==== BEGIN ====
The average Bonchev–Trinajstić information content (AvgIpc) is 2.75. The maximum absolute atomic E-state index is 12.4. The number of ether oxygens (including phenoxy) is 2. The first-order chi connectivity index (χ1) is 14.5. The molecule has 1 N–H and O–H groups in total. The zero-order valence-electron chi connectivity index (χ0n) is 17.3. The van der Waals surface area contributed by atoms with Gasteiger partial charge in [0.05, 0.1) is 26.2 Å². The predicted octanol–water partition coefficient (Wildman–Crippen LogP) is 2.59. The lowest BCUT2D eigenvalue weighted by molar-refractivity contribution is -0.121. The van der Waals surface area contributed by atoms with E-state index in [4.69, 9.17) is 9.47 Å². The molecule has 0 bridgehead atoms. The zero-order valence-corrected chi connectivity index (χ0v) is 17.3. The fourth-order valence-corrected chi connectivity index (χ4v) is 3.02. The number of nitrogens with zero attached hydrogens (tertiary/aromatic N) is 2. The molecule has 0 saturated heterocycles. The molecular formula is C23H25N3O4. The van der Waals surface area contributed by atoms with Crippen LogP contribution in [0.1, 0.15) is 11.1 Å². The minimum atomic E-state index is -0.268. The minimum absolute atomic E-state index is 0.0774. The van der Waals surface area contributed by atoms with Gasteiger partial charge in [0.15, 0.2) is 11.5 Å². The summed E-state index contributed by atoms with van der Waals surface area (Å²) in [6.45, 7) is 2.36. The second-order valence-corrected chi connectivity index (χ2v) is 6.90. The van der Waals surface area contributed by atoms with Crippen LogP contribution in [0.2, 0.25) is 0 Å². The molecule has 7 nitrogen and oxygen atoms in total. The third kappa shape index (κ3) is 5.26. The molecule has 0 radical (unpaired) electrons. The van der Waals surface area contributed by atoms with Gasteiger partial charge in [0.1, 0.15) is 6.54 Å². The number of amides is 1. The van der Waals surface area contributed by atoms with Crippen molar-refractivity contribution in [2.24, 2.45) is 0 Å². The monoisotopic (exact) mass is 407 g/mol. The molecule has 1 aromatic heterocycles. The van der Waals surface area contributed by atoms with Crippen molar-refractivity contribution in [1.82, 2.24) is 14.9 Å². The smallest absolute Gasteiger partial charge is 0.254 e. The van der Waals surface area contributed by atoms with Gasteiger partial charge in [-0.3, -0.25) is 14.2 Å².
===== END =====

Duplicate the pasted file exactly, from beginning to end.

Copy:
The average Bonchev–Trinajstić information content (AvgIpc) is 2.75. The maximum absolute atomic E-state index is 12.4. The number of ether oxygens (including phenoxy) is 2. The first-order chi connectivity index (χ1) is 14.5. The molecule has 1 N–H and O–H groups in total. The zero-order valence-electron chi connectivity index (χ0n) is 17.3. The van der Waals surface area contributed by atoms with Gasteiger partial charge in [0.05, 0.1) is 26.2 Å². The predicted octanol–water partition coefficient (Wildman–Crippen LogP) is 2.59. The lowest BCUT2D eigenvalue weighted by molar-refractivity contribution is -0.121. The van der Waals surface area contributed by atoms with E-state index in [4.69, 9.17) is 9.47 Å². The molecule has 0 bridgehead atoms. The zero-order valence-corrected chi connectivity index (χ0v) is 17.3. The fourth-order valence-corrected chi connectivity index (χ4v) is 3.02. The number of nitrogens with zero attached hydrogens (tertiary/aromatic N) is 2. The molecule has 0 saturated heterocycles. The molecular formula is C23H25N3O4. The van der Waals surface area contributed by atoms with Crippen LogP contribution in [0.1, 0.15) is 11.1 Å². The minimum atomic E-state index is -0.268. The minimum absolute atomic E-state index is 0.0774. The van der Waals surface area contributed by atoms with Gasteiger partial charge in [0.15, 0.2) is 11.5 Å². The summed E-state index contributed by atoms with van der Waals surface area (Å²) in [6.45, 7) is 2.36. The second-order valence-corrected chi connectivity index (χ2v) is 6.90. The van der Waals surface area contributed by atoms with Crippen LogP contribution in [0.2, 0.25) is 0 Å². The molecule has 7 nitrogen and oxygen atoms in total. The third kappa shape index (κ3) is 5.26. The molecule has 0 radical (unpaired) electrons. The van der Waals surface area contributed by atoms with Gasteiger partial charge in [0.1, 0.15) is 6.54 Å². The number of amides is 1. The van der Waals surface area contributed by atoms with Crippen molar-refractivity contribution in [2.24, 2.45) is 0 Å². The monoisotopic (exact) mass is 407 g/mol. The molecule has 1 aromatic heterocycles. The van der Waals surface area contributed by atoms with Crippen molar-refractivity contribution in [1.82, 2.24) is 14.9 Å². The smallest absolute Gasteiger partial charge is 0.254 e. The van der Waals surface area contributed by atoms with Gasteiger partial charge in [-0.3, -0.25) is 14.2 Å².